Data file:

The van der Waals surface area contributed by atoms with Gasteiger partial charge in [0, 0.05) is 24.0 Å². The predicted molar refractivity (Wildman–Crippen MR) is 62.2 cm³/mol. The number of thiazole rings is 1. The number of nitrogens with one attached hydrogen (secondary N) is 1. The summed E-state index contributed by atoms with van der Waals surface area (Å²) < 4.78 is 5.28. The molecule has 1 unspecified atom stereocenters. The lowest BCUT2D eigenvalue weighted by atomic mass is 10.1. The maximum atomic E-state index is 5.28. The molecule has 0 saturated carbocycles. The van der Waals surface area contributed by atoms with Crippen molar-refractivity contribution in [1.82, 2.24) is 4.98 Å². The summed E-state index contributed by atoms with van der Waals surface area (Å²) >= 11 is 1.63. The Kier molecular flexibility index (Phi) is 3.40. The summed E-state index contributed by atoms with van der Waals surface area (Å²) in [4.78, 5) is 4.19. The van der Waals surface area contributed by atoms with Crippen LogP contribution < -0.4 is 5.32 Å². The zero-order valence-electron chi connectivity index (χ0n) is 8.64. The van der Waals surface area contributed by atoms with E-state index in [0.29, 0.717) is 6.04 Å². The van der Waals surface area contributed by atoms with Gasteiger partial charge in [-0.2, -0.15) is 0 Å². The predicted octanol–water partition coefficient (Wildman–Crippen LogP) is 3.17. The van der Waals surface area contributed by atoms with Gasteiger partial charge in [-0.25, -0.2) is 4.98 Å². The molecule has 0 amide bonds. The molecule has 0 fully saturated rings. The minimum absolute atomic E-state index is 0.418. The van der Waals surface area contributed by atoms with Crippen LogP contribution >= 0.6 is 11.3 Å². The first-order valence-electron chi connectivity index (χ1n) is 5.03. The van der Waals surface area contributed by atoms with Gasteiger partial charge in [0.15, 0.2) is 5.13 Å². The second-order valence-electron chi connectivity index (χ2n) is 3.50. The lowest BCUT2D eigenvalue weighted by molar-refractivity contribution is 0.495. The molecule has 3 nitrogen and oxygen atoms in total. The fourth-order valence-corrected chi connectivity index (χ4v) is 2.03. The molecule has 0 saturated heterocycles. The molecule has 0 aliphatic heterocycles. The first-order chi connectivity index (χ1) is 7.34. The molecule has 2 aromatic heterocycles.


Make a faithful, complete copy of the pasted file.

The van der Waals surface area contributed by atoms with Gasteiger partial charge in [0, 0.05) is 24.0 Å². The predicted molar refractivity (Wildman–Crippen MR) is 62.2 cm³/mol. The number of thiazole rings is 1. The number of nitrogens with one attached hydrogen (secondary N) is 1. The summed E-state index contributed by atoms with van der Waals surface area (Å²) < 4.78 is 5.28. The molecule has 1 unspecified atom stereocenters. The lowest BCUT2D eigenvalue weighted by atomic mass is 10.1. The maximum atomic E-state index is 5.28. The molecule has 0 saturated carbocycles. The van der Waals surface area contributed by atoms with Crippen molar-refractivity contribution in [1.82, 2.24) is 4.98 Å². The summed E-state index contributed by atoms with van der Waals surface area (Å²) >= 11 is 1.63. The Kier molecular flexibility index (Phi) is 3.40. The summed E-state index contributed by atoms with van der Waals surface area (Å²) in [4.78, 5) is 4.19. The van der Waals surface area contributed by atoms with Crippen LogP contribution < -0.4 is 5.32 Å². The zero-order valence-electron chi connectivity index (χ0n) is 8.64. The van der Waals surface area contributed by atoms with E-state index in [0.29, 0.717) is 6.04 Å². The van der Waals surface area contributed by atoms with Gasteiger partial charge in [-0.2, -0.15) is 0 Å². The predicted octanol–water partition coefficient (Wildman–Crippen LogP) is 3.17. The van der Waals surface area contributed by atoms with Gasteiger partial charge in [-0.25, -0.2) is 4.98 Å². The molecule has 0 amide bonds. The molecule has 0 fully saturated rings. The minimum absolute atomic E-state index is 0.418. The van der Waals surface area contributed by atoms with Crippen LogP contribution >= 0.6 is 11.3 Å². The first-order valence-electron chi connectivity index (χ1n) is 5.03. The van der Waals surface area contributed by atoms with Gasteiger partial charge in [0.15, 0.2) is 5.13 Å². The second-order valence-electron chi connectivity index (χ2n) is 3.50. The lowest BCUT2D eigenvalue weighted by molar-refractivity contribution is 0.495. The molecule has 3 nitrogen and oxygen atoms in total. The fourth-order valence-corrected chi connectivity index (χ4v) is 2.03. The molecule has 0 saturated heterocycles. The molecule has 0 aliphatic heterocycles. The first-order chi connectivity index (χ1) is 7.34. The molecule has 2 aromatic heterocycles.